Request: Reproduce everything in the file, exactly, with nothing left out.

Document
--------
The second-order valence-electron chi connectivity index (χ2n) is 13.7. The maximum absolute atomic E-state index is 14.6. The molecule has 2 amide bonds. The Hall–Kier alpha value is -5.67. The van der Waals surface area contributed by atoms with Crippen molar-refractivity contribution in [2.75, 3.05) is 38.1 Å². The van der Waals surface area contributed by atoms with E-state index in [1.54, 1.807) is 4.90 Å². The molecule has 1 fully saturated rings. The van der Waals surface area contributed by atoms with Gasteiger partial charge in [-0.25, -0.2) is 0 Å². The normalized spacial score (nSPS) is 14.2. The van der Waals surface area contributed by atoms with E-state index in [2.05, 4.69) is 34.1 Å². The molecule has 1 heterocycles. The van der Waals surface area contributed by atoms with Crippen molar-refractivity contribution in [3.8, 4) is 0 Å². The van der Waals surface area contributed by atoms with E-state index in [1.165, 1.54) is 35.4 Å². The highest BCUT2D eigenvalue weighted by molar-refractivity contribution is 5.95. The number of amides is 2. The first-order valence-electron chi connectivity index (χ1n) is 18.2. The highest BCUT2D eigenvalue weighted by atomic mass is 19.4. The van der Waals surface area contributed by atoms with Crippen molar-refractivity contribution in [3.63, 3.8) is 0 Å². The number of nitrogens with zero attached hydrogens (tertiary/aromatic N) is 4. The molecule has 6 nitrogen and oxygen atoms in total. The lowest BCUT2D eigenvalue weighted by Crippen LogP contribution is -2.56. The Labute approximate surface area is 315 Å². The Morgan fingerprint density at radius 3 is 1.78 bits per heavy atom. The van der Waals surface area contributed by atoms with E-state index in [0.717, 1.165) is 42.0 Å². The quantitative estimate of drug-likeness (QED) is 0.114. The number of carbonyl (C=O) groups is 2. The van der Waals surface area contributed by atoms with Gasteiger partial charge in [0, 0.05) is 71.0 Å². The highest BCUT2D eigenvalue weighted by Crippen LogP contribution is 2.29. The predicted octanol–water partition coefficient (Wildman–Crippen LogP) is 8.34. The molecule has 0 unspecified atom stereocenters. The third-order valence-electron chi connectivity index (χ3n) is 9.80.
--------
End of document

The second-order valence-electron chi connectivity index (χ2n) is 13.7. The maximum absolute atomic E-state index is 14.6. The molecule has 2 amide bonds. The Hall–Kier alpha value is -5.67. The van der Waals surface area contributed by atoms with Crippen molar-refractivity contribution in [2.75, 3.05) is 38.1 Å². The van der Waals surface area contributed by atoms with E-state index in [1.54, 1.807) is 4.90 Å². The molecule has 1 fully saturated rings. The van der Waals surface area contributed by atoms with Gasteiger partial charge in [-0.25, -0.2) is 0 Å². The normalized spacial score (nSPS) is 14.2. The van der Waals surface area contributed by atoms with E-state index in [2.05, 4.69) is 34.1 Å². The molecule has 1 heterocycles. The van der Waals surface area contributed by atoms with Crippen molar-refractivity contribution in [3.8, 4) is 0 Å². The van der Waals surface area contributed by atoms with E-state index in [1.165, 1.54) is 35.4 Å². The highest BCUT2D eigenvalue weighted by molar-refractivity contribution is 5.95. The number of amides is 2. The first-order valence-electron chi connectivity index (χ1n) is 18.2. The highest BCUT2D eigenvalue weighted by atomic mass is 19.4. The van der Waals surface area contributed by atoms with Crippen molar-refractivity contribution in [3.63, 3.8) is 0 Å². The number of nitrogens with zero attached hydrogens (tertiary/aromatic N) is 4. The molecule has 6 nitrogen and oxygen atoms in total. The lowest BCUT2D eigenvalue weighted by Crippen LogP contribution is -2.56. The Labute approximate surface area is 315 Å². The Morgan fingerprint density at radius 3 is 1.78 bits per heavy atom. The van der Waals surface area contributed by atoms with E-state index in [0.717, 1.165) is 42.0 Å². The quantitative estimate of drug-likeness (QED) is 0.114. The number of carbonyl (C=O) groups is 2. The van der Waals surface area contributed by atoms with Gasteiger partial charge in [0, 0.05) is 71.0 Å². The highest BCUT2D eigenvalue weighted by Crippen LogP contribution is 2.29. The predicted octanol–water partition coefficient (Wildman–Crippen LogP) is 8.34. The molecule has 0 unspecified atom stereocenters. The third-order valence-electron chi connectivity index (χ3n) is 9.80.